I thought we were trying to grow strategic thinkers, not whiners http://www.telegraphnepal.com/headline/ ... endra-modi
Who burned Modi in effigy?
Students affiliated with the ruling United Marxist Leninist Party, main opposition Unified Maoists, Nepal Communist Party (Maoist) headed by Mohan Baidya and Kirat-Rai Student union had jointly organized the protest program.
About Nepali communists (from 2013):http://www.kulgautam.org/2013/05/a-nepa ... -in-nepal/
The case of the Indian approach to the Maoists is even more intriguing. India declared the Nepali Maoists as “terrorists” earlier than most other countries. But it allowed the Maoists to operate fairly freely within its territory and engaged with the Maoist leadership through its intelligence operatives. When the Maoist anti-India rhetoric became shrill, the Indians tightened the screws on them, but when the Maoists became more pliant, India tended to cuddle them.
The Indian policy vis a vis the Maoists seems to be devoid of any principles but strictly pragmatic and even erratic. India is a great democracy domestically, but its foreign policy is not guided by democratic principles but by very pragmatic security and economic considerations, as is the case of China. On balance, the Maoists seem to have cleverly played their cards vis a vis India and benefitted more from its patronage rather than suffering from its sanctions.
BRFers - are there any explicit statements from PM Modi which would create a major change in this perception? It might explain why the Maoists are turning on him. Thanks!
PS: Also from the above
Most Nepalis who support and vote for Communist parties, do not really understand what Communism really stands for. Even most members and leaders of Nepal’s Communist parties would not have read Marx’s Communist Manifesto, Lenin’s What is to be Done?, Mao’s Red Book, not to mention Rosa Luxembourg’s dissenting views.
But there is a popular and populist conviction among many Nepalis that Communists – and in particular Maoists – generally stand for the poor and the oppressed; that they support an agenda of inclusion and equity and are against social injustice.
Although many people fear and dislike the Maoists’ use of force and intimidation, Communists still enjoy widespread support among the poorest segment of the population, and particularly the most marginalized communities, including the lowest rung of the Hindu caste system, the Dalits and other deprived groups.
However, I believe Nepal has now reached a turning point. As the level of education and literacy among the people has risen, people are becoming more critical thinkers and are no longer so easily persuaded by populist slogans and grandiose empty promises.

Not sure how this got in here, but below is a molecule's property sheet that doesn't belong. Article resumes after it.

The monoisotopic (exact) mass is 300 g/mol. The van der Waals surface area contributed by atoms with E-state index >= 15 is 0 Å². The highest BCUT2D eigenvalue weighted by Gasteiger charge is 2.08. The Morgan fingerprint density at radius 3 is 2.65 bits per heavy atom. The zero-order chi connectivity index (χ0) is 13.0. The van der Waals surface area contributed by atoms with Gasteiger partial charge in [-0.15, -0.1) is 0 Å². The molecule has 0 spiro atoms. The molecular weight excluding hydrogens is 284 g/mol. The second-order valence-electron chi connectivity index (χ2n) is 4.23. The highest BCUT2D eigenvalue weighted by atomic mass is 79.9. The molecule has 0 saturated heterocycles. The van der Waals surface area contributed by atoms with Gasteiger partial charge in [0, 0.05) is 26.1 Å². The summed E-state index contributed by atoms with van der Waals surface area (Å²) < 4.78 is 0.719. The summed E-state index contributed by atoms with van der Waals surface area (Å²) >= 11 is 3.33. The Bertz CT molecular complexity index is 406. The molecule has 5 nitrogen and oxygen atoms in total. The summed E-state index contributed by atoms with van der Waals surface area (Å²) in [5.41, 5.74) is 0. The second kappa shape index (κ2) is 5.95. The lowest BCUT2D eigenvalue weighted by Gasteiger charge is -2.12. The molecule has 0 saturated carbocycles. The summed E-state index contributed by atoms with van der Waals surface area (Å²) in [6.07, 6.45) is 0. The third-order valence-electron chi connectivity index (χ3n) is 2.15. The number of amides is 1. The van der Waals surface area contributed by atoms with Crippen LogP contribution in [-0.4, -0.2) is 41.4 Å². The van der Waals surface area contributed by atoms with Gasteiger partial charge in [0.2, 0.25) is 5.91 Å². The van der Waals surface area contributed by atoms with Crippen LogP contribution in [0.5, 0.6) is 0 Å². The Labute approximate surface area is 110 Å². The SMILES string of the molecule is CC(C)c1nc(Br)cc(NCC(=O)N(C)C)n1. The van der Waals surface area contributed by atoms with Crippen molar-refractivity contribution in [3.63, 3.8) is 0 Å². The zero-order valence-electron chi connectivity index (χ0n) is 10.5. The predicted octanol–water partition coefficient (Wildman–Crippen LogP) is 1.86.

As an open society, with even ordinary people in remote areas having access to information from multiple sources, people can now make more informed judgment.
Communist parties, including the Maoists, now have had a chance to lead the government, rule the country, and show how they deliver on their promises. And in terms of delivery, the track record of the Communist parties, like that of other parliamentary parties, has been a mixed one.
The Maoist party, for example, is more inclusive of the great diversity of Nepal’s population than most other parties, including at the middle leadership level. And its rhetoric of progressive transformation of society rings quite attractive.
However, the glaring gulf between the Maoist’s words and deeds has now become so obvious that they can no longer expect to enjoy the very generous benefit of doubt that people gave them in the CA elections in 2008.
For example, the Maoists started their whole insurgency with a list of 40-point demands in 1996, most of which were highly exaggerated, undemocratic and impractical anti-Indian slogans. But when they came to power and led the government, the Maoists sensibly did not implement any of their own original demands.
On the contrary, they signed new agreements with India which were completely opposite of their original demands. This has revealed the opportunistic hypocrisy of the Maoists for everyone to see.
The Maoists raised loud slogans against corruption by other political parties. But when in power, they resorted to corruption on a scale that was probably unprecedented in Nepal’s history.
The Maoist leaders proclaimed that they did not own any private property, and whatever property they had, it belonged to their Party. However, in the years since the end of the conflict, there have been dramatic revelations of how many Maoist leaders have fabulously enriched themselves, and played many tricks to hide their private property.
Indeed, most of the revelations of the Maoist leaders’ corruption and enrichment have come from their own party cadres and rank and file. It has been widely reported that many Maoist leaders siphoned off huge amounts of funds that were allocated by the government for the Maoist combatants in cantonments as part of the peace process. The sense of betrayal and anger among the combatants because of this blatant corruption and deception by their leaders led to riots in many cantonments in February 2012 when the Maoist-led government had to mobilize the Nepal Army – their erstwhile enemy – to control the situation....